BOTTOM LINE: Stirring Tale Of Snooker & Family Love
Rating: 2.5 /5
Skin N Swear: None
|Platform: Netflix||Genre: Sports, Drama|
What Is the Story About?
Netflix’s latest Bollywood film, ‘Toolsidas Junior’ centres on 13-year-old Midi, aka Toolsidas Junior (Varun Buddhadev), and his single-minded dedication to win back his father’s honour. After years of watching his father Toolsidas (Rajiv Kapoor) being humiliated in the finals by Jimmy Tandon (Dalip Tahil), Midi wows to win the snooker championship at the snooty Calcutta Club. He finds an unlikely mentor in ex-national champion, Mohammad Salaam (Sanjay Dutt). Will Toolsidas Junior win the snooker championship and his father’s honour?
The performances in Toolsidas Junior are good across the board. Varun Buddhadev is superb as the cherubic yet determined Midi. He delivers a perfectly natural performance, completely shorn of artifice. Sanjay Dutt slips into the unconventional role of a crabby ex-snooker champion with ease. His scenes with young Varun are the highlight of Toolsidas Junior.
Rajiv Kapoor as Toolsidas is flawless. His performance in the film slams home the harsh truth of how scores of good actors have receded into the background after being utterly neglected by the film industry. Tasveer Kalim, as Toolsidas’ wife, and Chinmay Chandraunshuh, as Midi’s elder brother Goti, are equally good in the film. Dalip Tahil is as good in his grey role as he always is.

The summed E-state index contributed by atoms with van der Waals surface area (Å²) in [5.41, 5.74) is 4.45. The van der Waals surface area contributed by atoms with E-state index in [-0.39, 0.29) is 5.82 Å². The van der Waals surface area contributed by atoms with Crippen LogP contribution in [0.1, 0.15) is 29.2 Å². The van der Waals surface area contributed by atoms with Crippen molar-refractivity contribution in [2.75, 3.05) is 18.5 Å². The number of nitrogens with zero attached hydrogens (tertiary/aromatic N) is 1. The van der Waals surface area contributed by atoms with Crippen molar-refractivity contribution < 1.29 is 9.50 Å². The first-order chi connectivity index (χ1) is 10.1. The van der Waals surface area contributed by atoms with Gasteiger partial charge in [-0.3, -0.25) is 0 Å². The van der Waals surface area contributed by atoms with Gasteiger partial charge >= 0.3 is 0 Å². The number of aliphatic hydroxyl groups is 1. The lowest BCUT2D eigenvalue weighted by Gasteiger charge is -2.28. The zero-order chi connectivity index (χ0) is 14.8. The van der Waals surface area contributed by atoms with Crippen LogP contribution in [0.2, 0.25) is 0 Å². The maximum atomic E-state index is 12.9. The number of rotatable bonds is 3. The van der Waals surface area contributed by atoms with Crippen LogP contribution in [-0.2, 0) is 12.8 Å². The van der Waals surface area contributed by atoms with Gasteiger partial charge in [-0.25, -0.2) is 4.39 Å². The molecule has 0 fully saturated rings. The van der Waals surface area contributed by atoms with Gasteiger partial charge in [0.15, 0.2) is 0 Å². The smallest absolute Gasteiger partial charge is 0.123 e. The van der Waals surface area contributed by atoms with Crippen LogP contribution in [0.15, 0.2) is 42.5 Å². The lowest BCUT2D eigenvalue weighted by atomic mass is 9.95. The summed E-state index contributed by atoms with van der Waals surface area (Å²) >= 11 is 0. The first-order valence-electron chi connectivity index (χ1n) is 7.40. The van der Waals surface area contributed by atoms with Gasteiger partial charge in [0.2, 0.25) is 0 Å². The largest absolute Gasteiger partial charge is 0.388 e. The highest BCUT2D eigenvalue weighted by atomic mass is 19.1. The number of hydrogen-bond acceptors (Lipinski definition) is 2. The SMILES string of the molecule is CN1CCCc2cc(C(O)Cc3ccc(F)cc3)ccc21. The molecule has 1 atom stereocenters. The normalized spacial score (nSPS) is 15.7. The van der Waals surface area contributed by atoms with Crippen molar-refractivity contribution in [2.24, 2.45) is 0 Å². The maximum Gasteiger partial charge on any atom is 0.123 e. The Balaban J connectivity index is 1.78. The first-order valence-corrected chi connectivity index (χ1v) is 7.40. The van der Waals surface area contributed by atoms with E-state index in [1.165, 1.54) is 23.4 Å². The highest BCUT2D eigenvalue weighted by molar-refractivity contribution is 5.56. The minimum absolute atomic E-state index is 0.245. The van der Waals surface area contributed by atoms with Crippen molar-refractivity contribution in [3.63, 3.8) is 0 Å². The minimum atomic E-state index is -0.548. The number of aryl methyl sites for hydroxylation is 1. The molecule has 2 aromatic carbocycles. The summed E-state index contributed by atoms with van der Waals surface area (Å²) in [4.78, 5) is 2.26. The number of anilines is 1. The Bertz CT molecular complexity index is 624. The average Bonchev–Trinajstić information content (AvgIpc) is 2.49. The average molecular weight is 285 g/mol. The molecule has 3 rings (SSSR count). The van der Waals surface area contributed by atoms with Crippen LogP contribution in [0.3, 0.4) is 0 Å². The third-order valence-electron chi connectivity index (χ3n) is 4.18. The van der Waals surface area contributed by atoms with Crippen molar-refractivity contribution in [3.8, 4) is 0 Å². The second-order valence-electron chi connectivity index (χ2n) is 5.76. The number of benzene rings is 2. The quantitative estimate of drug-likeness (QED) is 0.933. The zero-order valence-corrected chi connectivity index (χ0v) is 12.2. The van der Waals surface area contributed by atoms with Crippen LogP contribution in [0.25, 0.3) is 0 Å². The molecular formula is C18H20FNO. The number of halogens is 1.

On the face of it, the story of Toolsidas Junior might be quite predictable. We’ve seen similar stories in countless similar movies before. But even in its predictability, the film manages to steal your heart. The credit for that goes to the absolutely heartwarming script written by Mridul Mahendra. The fact that the story of Toolsidas Junior is inspired by Mridul Mahendra’s own young self adds a sliver of genuineness to the proceedings. At no point in the film does the narrative feel contrived, artificial or beyond belief.
The interpersonal relationships between the Toolsidas family feel real, authentic and delightful. They give ‘Yeh Meri Family’ and ‘Gullak’ vibes in the interactions between the siblings and their parents. The way Midi handles his father’s alcoholism is heartening too. The snooker scenes at the club and the YMCA are equally natural and well-structured. The understated performances from the entire cast give credence to the somewhat incredible story.
Director Mridul Mahendra takes care to maintain precise accuracy in the way he depicts the Calcutta of the early 1990s. The tram journeys, the colonial hangover of the club, people guzzling Campa Cola along with their ‘anda-bread’ – all of it adds a warm touch of old-world charm to the proceedings on screen.
To sum it up, Toolsidas Junior is a sweet little film, with nothing to criticise in it, apart from the fact that it is a predictable, victory-of-the-underdog story. It is a film that doesn’t take itself too seriously, and goes along with the fun, lighthearted feel it gives. Watch it for its refreshing vibe and the cute charm of its main protagonist.
Music and Other Departments?
Daniel B. George’s music is upbeat and fun. It perfectly complements the light-hearted tempo of the narrative. Kamaljeet Negi’s cinematography captures the true essence of Calcutta, complete with crowded narrow streets, close-knit communities and colonial hangover. Chandrashekhar Prajapati’s editing is efficient.
Writing and direction
Did I Enjoy It?
Will You Recommend It?
Toolsidas Junior Movie Review by Binged Bureau
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